In the past decade or so, checking social media has become a habit for most people.  It's easy to log onto any online platform, and most of us do it without a second thought.  Social media has become an important tool in business, education, and so much more - however, because it is so easy to put whatever you want out there (with anonymous features making it even easier), the romanticization of mental illnesses is a growing issue (yes, Tumblr, I'm looking at you).

Social media is full of posts and images ranging from innocent jokes about OCD to the immediate aftermath of self harm.  On platforms such as Tumblr and Instagram in particular, it isn't uncommon to come across a photo of a bunch of pills on a plate or bloody razor blades.

Now, before I go any further, allow me to clarify something: Depression is not tragically beautiful.  Eating disorders aren't romantic.  OCD isn't a joke, and anxiety isn't cute.  Mental illnesses are Hell.

I have been socially anxious since before I can remember, and have struggled with body image and OCD since I was around eight years old, all of which (along with other factors) contributed to long, horrible bouts of depression.  Now, I'm not here to tell my life story, and I'm definitely not here for pity.  What I am here to do is to help people open their eyes to the ever-growing romanticization of mental illnesses in society.

Society is no stranger to the images of stick thin women and toned, muscular men that haunt billboards and magazines, providing a constant reminder of the ways we will never be good enough - and that's just the surface of the issue.  It's not hard to delve deep into almost any social media platform (namely, Tumblr) and come across images tagged as "pro-ana" (as in, pro anorexia) or "pro-mia" (as in - you guessed it - pro bulimia).  There is no shortage of lists of "tips" on how to starve yourself or tutorials on how to make yourself throw up, along with endless amounts of images of sickly thin girls with protruding bones tagged as "thinspo" or "thinspiration".  These things not only condition us to think that it's normal and even desirable to be anorexic, bulimic, or have any other type of eating disorder, but they encourage it, claiming that you need to be these things to be "pure" and to achieve perfection.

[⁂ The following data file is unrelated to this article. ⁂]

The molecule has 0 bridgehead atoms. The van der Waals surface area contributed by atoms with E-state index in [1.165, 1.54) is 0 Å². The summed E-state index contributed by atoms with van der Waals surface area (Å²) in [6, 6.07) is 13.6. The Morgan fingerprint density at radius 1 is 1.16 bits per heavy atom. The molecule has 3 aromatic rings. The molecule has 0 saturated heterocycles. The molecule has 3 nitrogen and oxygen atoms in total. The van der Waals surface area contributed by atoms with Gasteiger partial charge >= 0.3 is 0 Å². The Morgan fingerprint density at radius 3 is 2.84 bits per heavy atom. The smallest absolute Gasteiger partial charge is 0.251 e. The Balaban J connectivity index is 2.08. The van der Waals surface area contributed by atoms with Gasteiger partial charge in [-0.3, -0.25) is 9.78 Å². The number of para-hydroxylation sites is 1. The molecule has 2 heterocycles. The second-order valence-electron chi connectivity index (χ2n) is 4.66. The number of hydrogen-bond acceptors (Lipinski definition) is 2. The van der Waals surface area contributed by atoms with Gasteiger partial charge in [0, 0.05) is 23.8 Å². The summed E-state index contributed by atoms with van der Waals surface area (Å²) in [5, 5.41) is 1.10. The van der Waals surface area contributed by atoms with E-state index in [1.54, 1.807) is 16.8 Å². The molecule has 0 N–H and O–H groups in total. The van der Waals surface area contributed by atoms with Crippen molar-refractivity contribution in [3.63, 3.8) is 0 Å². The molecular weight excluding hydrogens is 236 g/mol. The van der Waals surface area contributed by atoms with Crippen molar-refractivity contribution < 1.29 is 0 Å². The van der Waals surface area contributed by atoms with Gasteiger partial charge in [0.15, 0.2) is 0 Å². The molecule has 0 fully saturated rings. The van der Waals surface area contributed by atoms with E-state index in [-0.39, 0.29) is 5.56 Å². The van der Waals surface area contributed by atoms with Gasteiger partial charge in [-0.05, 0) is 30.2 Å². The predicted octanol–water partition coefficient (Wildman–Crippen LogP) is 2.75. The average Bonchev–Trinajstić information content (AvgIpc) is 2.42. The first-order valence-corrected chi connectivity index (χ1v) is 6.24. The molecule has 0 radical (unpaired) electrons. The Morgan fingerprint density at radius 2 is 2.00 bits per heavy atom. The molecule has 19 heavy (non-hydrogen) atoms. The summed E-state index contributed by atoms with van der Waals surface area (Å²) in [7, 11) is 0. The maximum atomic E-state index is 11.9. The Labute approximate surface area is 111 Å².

Alternatively, there are many recovery blogs which offer help in recovering from eating disorders. However even these can be unhealthy and, dare I say, ~problematic~ in that they often encourage a sort of quasi-recovery state consisting of yoga, running, smoothies and Luna bars (not to say that these are bad things; I appreciate all of these things on a healthy level) and young teenagers still refusing pizza at birthday parties and striving for a "toned" and athletic body as an alternate to the stick thin figure with protruding bones and a thigh gap.

Similar to the pro-eating disorder blogs and posts, it's easy to find articles and tutorials giving you tips on how to self harm without (or with) the intent of killing yourself, and plenty of quotes romanticizing it.  It's common to see photos of the immediate aftermath of cutting, or quotes about how depression is "beautifully tragic", etc.  While many social media platforms are working towards censoring these things, this generation is sneaky with their use of hashtags, making it increasingly difficult for the people involved in monitoring social media to keep up.

Anxiety and OCD are among the other commonly romanticized mental illnesses, and are often seen as "cute", "funny", and "relatable", with endless memes, tweets, and Tumblr posts joking about either one.  Things like these not only normalize these illnesses and make them appear desirable to have, but often cause those suffering deeply from them to question the validity and realness of their illness.  

This article is not, however, to say that social media is all bad.  I, myself, am a culprit of spending too much time on Tumblr and Instagram (with cycles of other social media platforms sprinkled in as well).  It's all a matter of following the right people and being mindful of what you're viewing.  Social media is an incredible tool to have - but, like any other tool, it must be used correctly and responsibly.

Because I wanted to keep this article brief and simply talk a bit about my thoughts on the topic and raise awareness, I will link some more in-depth articles down below that I highly suggest reading:

This in-depth article by The Next Web on the impacts of social media on mental health:

This article by The Huffington Post on the link between heavy social media use and mental illnesses:

And finally, this insightful article from Young Minds Advocacy discussing the pros and cons involved with social media and mental health:



Published by Jasmine Uitto